The ITC survey results underreport the volumes of e-waste exports to developing nations. This would be true of any report based on a survey of exporters. Why is this so? Exporting e-waste from the U.S. to non-OECD countries is illegal under international law. This practice is considered to be trafficking in hazardous waste, and has become such a big global problem that INTERPOL , the international policing agency, has launched a considerable effort to crack down on these exports. Thus, given that the practice is treated as a criminal enterprise, it is highly unlikely that a survey will ever yield accurate honest data about those exports. Clearly, there is a strong disincentive for an exporter to admit to exporting untested, or non-working e-waste to developing nations, when this is considered international trafficking in hazardous waste. Why would a company admit this illegal activity, especially to an agency of the federal government?
The report offers hints at some of the serious shortcomings of the survey methodology:
a) The ITC report admits that “The survey could not determine whether U.S. exports of UEPs bound for recycling or disposal in 2011 were sent to [informal processing] facilities”, those “with little regard to health, safety, and the environment.” (page xviii)
b) The ITC report admits that the limitations of the survey methodology could not “capture ad hoc shipments of undeclared UEPs mixed in with exports of other items.” (page xviii)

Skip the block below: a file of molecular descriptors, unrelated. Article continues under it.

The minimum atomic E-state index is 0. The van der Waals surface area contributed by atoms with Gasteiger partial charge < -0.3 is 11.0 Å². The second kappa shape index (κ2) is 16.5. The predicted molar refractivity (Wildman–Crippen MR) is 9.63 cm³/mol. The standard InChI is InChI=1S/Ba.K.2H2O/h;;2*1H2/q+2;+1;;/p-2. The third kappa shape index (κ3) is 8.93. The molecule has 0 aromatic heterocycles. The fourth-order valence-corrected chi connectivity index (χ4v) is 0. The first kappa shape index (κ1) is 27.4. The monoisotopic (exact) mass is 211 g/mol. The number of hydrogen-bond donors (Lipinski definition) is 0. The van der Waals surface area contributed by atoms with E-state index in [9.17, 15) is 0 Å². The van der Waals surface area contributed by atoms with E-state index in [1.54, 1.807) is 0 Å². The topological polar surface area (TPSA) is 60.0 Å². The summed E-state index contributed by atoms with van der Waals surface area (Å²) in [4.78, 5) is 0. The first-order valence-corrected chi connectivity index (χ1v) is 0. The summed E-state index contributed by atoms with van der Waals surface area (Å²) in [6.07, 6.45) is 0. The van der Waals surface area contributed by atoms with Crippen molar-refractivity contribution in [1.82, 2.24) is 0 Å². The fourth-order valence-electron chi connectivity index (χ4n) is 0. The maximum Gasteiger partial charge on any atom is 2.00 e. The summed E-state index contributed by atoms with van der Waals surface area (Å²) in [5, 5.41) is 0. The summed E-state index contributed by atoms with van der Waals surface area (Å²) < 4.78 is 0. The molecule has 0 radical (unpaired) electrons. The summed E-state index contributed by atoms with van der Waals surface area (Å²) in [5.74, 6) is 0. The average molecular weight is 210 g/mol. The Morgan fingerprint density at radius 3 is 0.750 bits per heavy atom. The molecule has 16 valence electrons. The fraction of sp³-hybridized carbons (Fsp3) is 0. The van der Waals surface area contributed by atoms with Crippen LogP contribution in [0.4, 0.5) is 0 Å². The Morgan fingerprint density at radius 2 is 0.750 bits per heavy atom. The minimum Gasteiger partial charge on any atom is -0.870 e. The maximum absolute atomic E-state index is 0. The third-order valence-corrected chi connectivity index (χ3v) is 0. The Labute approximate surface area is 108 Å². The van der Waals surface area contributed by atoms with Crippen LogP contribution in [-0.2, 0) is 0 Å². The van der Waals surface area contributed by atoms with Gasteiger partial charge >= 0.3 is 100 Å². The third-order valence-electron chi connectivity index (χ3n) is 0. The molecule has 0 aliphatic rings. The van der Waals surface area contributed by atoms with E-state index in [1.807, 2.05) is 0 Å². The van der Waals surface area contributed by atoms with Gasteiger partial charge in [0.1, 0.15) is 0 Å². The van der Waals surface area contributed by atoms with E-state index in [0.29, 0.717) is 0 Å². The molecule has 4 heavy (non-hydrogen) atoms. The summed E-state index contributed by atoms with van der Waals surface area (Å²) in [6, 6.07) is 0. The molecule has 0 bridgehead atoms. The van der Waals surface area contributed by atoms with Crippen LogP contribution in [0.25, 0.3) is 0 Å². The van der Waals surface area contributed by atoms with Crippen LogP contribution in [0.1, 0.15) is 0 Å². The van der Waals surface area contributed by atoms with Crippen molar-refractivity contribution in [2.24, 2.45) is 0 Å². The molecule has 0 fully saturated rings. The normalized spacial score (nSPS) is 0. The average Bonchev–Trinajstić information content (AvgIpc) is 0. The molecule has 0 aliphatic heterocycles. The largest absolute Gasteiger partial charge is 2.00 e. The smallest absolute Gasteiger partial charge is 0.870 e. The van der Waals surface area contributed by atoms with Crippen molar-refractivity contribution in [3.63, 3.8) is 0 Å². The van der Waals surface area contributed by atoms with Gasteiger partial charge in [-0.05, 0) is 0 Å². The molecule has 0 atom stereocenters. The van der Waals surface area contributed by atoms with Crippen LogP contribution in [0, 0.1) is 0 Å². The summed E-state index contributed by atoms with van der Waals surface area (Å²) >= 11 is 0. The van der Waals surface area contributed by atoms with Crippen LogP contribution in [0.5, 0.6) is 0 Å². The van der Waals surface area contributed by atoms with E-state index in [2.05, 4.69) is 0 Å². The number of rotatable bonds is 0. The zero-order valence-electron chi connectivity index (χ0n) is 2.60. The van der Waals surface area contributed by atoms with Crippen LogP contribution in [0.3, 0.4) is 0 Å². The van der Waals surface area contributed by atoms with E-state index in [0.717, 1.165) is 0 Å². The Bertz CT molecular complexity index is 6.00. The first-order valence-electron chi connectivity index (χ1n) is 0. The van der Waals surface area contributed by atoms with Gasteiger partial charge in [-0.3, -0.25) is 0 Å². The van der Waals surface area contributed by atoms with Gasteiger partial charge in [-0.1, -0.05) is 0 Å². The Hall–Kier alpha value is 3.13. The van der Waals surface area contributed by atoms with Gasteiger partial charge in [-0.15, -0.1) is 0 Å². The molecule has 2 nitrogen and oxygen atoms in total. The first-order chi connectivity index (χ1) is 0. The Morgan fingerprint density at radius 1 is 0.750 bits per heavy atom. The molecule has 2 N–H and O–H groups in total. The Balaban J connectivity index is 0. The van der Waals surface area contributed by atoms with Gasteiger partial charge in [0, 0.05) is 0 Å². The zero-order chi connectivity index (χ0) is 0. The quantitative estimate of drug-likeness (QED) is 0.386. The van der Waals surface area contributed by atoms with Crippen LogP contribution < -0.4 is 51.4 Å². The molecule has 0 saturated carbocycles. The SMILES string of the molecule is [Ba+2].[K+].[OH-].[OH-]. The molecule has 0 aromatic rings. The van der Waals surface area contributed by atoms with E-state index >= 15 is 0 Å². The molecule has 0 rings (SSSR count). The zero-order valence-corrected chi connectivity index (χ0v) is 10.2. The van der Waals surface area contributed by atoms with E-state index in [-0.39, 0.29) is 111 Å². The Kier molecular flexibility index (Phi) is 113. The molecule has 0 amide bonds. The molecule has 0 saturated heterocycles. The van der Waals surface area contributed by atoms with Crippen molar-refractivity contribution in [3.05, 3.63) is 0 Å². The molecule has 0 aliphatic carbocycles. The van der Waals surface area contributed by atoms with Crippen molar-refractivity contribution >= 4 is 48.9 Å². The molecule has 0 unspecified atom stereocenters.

c) Respondents to the ITC survey offered the view that they “did not know the intended final use of nearly 18 percent…of US exports of UEPs.” (Page xviii)
NGOs such as the Basel Action Network have tipped off news outlets and enforcement agencies around the world about illegal exports from the U.S. In December of last year, EPA enforcement and Homeland Security achieved a criminal conviction of a Denver area exporter who will likely face jail time.
In light of the obvious deficiency of the survey method, one has to ask, “Why do a survey?” The ITC is a well-respected, capable research institute. However, the ITC was compelled to primarily use a survey for this research, since the request from the U.S. Trade Representative asking for research on e-waste exports specifically requested a survey. Thus, the deficiencies of the report were already baked in by the USTR’s mandate that the ITC use the flawed methodology of a survey.
5. Small companies not part of the survey.